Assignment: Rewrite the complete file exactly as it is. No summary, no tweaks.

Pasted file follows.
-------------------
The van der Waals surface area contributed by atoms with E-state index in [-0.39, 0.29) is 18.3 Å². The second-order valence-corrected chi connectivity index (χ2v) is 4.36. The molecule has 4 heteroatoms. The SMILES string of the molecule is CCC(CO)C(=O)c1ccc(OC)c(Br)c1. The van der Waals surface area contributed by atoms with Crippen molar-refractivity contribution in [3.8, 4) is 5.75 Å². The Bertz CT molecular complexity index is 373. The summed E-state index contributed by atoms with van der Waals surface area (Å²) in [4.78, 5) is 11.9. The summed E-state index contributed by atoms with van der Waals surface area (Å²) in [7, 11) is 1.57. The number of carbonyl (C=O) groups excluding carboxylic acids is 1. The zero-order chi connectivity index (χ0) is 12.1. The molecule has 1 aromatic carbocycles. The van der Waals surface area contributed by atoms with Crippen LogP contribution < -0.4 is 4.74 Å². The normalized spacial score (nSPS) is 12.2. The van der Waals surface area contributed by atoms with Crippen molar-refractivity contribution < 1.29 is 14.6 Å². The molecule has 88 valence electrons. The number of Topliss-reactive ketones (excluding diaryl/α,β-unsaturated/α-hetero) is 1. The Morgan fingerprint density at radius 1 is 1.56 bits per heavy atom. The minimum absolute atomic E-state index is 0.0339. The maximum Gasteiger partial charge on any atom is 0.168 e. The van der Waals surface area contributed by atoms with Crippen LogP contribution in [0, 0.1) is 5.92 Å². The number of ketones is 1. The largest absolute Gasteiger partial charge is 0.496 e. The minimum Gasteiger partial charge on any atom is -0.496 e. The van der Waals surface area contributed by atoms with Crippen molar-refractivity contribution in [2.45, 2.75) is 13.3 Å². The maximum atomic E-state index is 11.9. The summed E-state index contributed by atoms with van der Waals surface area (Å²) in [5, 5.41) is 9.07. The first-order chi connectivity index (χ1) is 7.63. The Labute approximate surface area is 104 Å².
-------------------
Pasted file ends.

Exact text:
The van der Waals surface area contributed by atoms with E-state index in [-0.39, 0.29) is 18.3 Å². The second-order valence-corrected chi connectivity index (χ2v) is 4.36. The molecule has 4 heteroatoms. The SMILES string of the molecule is CCC(CO)C(=O)c1ccc(OC)c(Br)c1. The van der Waals surface area contributed by atoms with Crippen molar-refractivity contribution in [3.8, 4) is 5.75 Å². The Bertz CT molecular complexity index is 373. The summed E-state index contributed by atoms with van der Waals surface area (Å²) in [4.78, 5) is 11.9. The summed E-state index contributed by atoms with van der Waals surface area (Å²) in [7, 11) is 1.57. The number of carbonyl (C=O) groups excluding carboxylic acids is 1. The zero-order chi connectivity index (χ0) is 12.1. The molecule has 1 aromatic carbocycles. The van der Waals surface area contributed by atoms with Crippen LogP contribution < -0.4 is 4.74 Å². The normalized spacial score (nSPS) is 12.2. The van der Waals surface area contributed by atoms with Crippen molar-refractivity contribution < 1.29 is 14.6 Å². The molecule has 88 valence electrons. The number of Topliss-reactive ketones (excluding diaryl/α,β-unsaturated/α-hetero) is 1. The Morgan fingerprint density at radius 1 is 1.56 bits per heavy atom. The minimum absolute atomic E-state index is 0.0339. The maximum Gasteiger partial charge on any atom is 0.168 e. The van der Waals surface area contributed by atoms with Crippen LogP contribution in [0, 0.1) is 5.92 Å². The number of ketones is 1. The largest absolute Gasteiger partial charge is 0.496 e. The minimum Gasteiger partial charge on any atom is -0.496 e. The van der Waals surface area contributed by atoms with Crippen molar-refractivity contribution in [2.45, 2.75) is 13.3 Å². The maximum atomic E-state index is 11.9. The summed E-state index contributed by atoms with van der Waals surface area (Å²) in [5, 5.41) is 9.07. The first-order chi connectivity index (χ1) is 7.63. The Labute approximate surface area is 104 Å².